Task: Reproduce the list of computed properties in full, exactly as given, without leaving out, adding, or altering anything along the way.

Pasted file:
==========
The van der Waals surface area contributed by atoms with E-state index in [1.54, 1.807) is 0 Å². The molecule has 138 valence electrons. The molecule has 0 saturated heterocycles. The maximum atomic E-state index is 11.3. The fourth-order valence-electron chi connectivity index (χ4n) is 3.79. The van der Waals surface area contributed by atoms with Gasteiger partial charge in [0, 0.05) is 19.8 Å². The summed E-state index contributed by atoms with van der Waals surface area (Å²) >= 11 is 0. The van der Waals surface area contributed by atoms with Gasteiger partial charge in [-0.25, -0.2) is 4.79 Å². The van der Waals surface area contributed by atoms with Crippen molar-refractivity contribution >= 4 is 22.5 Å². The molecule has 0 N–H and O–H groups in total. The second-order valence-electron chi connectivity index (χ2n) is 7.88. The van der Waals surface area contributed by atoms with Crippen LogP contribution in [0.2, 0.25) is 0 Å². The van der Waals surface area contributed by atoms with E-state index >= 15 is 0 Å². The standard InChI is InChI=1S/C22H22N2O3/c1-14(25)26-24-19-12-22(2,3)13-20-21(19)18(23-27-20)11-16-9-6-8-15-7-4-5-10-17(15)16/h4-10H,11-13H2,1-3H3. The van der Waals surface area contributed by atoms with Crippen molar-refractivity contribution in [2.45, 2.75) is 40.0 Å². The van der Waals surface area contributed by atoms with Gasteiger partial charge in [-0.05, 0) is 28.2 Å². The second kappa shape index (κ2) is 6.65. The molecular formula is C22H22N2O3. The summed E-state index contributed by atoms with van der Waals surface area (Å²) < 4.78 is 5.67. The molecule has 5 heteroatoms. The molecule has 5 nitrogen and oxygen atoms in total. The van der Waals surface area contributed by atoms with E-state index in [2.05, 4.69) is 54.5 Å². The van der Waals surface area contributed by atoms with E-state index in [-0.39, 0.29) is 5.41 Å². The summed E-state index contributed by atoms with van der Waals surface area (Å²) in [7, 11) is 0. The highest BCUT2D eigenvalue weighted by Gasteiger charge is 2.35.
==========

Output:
The van der Waals surface area contributed by atoms with E-state index in [1.54, 1.807) is 0 Å². The molecule has 138 valence electrons. The molecule has 0 saturated heterocycles. The maximum atomic E-state index is 11.3. The fourth-order valence-electron chi connectivity index (χ4n) is 3.79. The van der Waals surface area contributed by atoms with Gasteiger partial charge in [0, 0.05) is 19.8 Å². The summed E-state index contributed by atoms with van der Waals surface area (Å²) >= 11 is 0. The van der Waals surface area contributed by atoms with Gasteiger partial charge in [-0.25, -0.2) is 4.79 Å². The van der Waals surface area contributed by atoms with Crippen molar-refractivity contribution >= 4 is 22.5 Å². The molecule has 0 N–H and O–H groups in total. The second-order valence-electron chi connectivity index (χ2n) is 7.88. The van der Waals surface area contributed by atoms with Crippen LogP contribution in [0.2, 0.25) is 0 Å². The van der Waals surface area contributed by atoms with E-state index >= 15 is 0 Å². The standard InChI is InChI=1S/C22H22N2O3/c1-14(25)26-24-19-12-22(2,3)13-20-21(19)18(23-27-20)11-16-9-6-8-15-7-4-5-10-17(15)16/h4-10H,11-13H2,1-3H3. The van der Waals surface area contributed by atoms with Crippen molar-refractivity contribution in [2.45, 2.75) is 40.0 Å². The van der Waals surface area contributed by atoms with Gasteiger partial charge in [-0.05, 0) is 28.2 Å². The second kappa shape index (κ2) is 6.65. The molecular formula is C22H22N2O3. The summed E-state index contributed by atoms with van der Waals surface area (Å²) < 4.78 is 5.67. The molecule has 5 heteroatoms. The molecule has 5 nitrogen and oxygen atoms in total. The van der Waals surface area contributed by atoms with E-state index in [2.05, 4.69) is 54.5 Å². The van der Waals surface area contributed by atoms with E-state index in [-0.39, 0.29) is 5.41 Å². The summed E-state index contributed by atoms with van der Waals surface area (Å²) in [7, 11) is 0. The highest BCUT2D eigenvalue weighted by Gasteiger charge is 2.35.